tical hospital work the students of this school are able to do is not
yet given in many medical schools. Without detracting in any man-
ner from the benefit which the patient may receive, it may be stated
that much of the work of giving treatment, of dressing wounds, and
of giving other detailed attention to patients is carried out, under
proper supervision, by senior students. For the treatment of diseases
of the nervous system, the hospital is furnished with apparatus for
generating all kinds of electrical currents. In the lying-in ward the
senior students are given an opportunity to attend cases of labor and
become familiar with the duties of the lying-in room, under the
immediate direction of the professor of obstetrics and his assistants.
A large number of the cases submitted to the hospital are from a
distance, and are of mpre than common interest, including namerous
surgical and gynecological cases requiring major operations, many
cases of disease of the lungs, heart, blood, digestive S3rstem, kidneys,
and the nervous system. The eye, ear, nose, and throat service w
large and replete with instructive cases. Patients with contagious
diseases are treated in the isolation hospital. The expenses to pa-
tients are only for their boards for unusual appliances or fbr special
nursing, and for medicines, the services of the clinical teachers of
the Faculty being rendered gratuitously.

Patients who desire to enter the hospital are requested to write
to the Superintendent of the University Hospital, Ann Arbor, Mich-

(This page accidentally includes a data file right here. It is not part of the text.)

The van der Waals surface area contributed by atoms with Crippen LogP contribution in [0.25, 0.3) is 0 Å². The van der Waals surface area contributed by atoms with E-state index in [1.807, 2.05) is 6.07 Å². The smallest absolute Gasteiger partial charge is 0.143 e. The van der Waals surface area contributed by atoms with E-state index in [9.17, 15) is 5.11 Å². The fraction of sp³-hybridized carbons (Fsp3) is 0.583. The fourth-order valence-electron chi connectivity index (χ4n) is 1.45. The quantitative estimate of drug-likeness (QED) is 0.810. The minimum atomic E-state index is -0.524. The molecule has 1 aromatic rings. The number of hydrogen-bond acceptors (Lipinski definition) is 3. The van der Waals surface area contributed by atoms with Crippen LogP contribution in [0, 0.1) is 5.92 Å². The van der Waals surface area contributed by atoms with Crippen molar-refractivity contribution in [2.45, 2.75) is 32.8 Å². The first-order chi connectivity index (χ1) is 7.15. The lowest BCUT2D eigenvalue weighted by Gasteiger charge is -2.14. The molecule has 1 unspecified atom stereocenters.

igan, to ascertain if there is room for their accommodation and to
obtain a circular giving more fully the rules governing admission.

Psychopathic Hospital

The legislature of the State of Michigan, with a wise conception
of the needs of those afflicted with mental disorders, and with a high
appreciation of the advances of modem medical research, made pro-
vision for an addition to the University Hospital of a ward especially
equipped for the care of a limited number of acute cases of insanity.
This was done with the view of furnishing an opportunity for the
more thorough study of the conditions attending insanity in its in-
cipient stages, and with the hope that, by the aid of specialists in all
branches of medicine and surgery, and the laboratory facilities avail-
able at the University Hospital, there might result the discovery of
causes of these diseases at present time unknown, and the develop-
ment of methods of treatment that might increase the number of


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Graduate Courses 487

cures. The advantages to the medical student of such an addition
to our hospital are apparent' to all.


The University Training School for Nurses was established in
1 89 1, and has grown with the expansion of the Hospital until it now
numbers 190 nurses in training. The Superintendent of Nurses, her
three assistants, five clinic nurses, and twelve ward supervisors, con-
stitute the administrative staff. Students are admitted to the school
upon the same terms as to the College of Literature, Science, and the
Arts of the University (see page 120), and diplomas are granted by
the Board of Regents at the completion of three years of forty-eight
weeks each, only after efficiency has been proved by class and ward
work and by examination. For further information in regard to the
school application should be made to the Superintendent of Nurses
and Principal of the School, University Hospital, Ann Arbor, Mich-

Combined Curriculum in Letters and Nursing

A combined curriculum five years in length has been established,
leading to the degree of Bachelor of Science (in the College of Liter-
ature, Science, and the Arts), and the Diploma in Nursing (in the
Training School for Nurses.) It is described in detail on page 152.

Public Health Nursing

A program in Public Health Nursing has been introduced, in-
cluding both theoretical and field work. Graduate Registered Nurses
and senior pupil nurses of approved schools will be admitted, pro-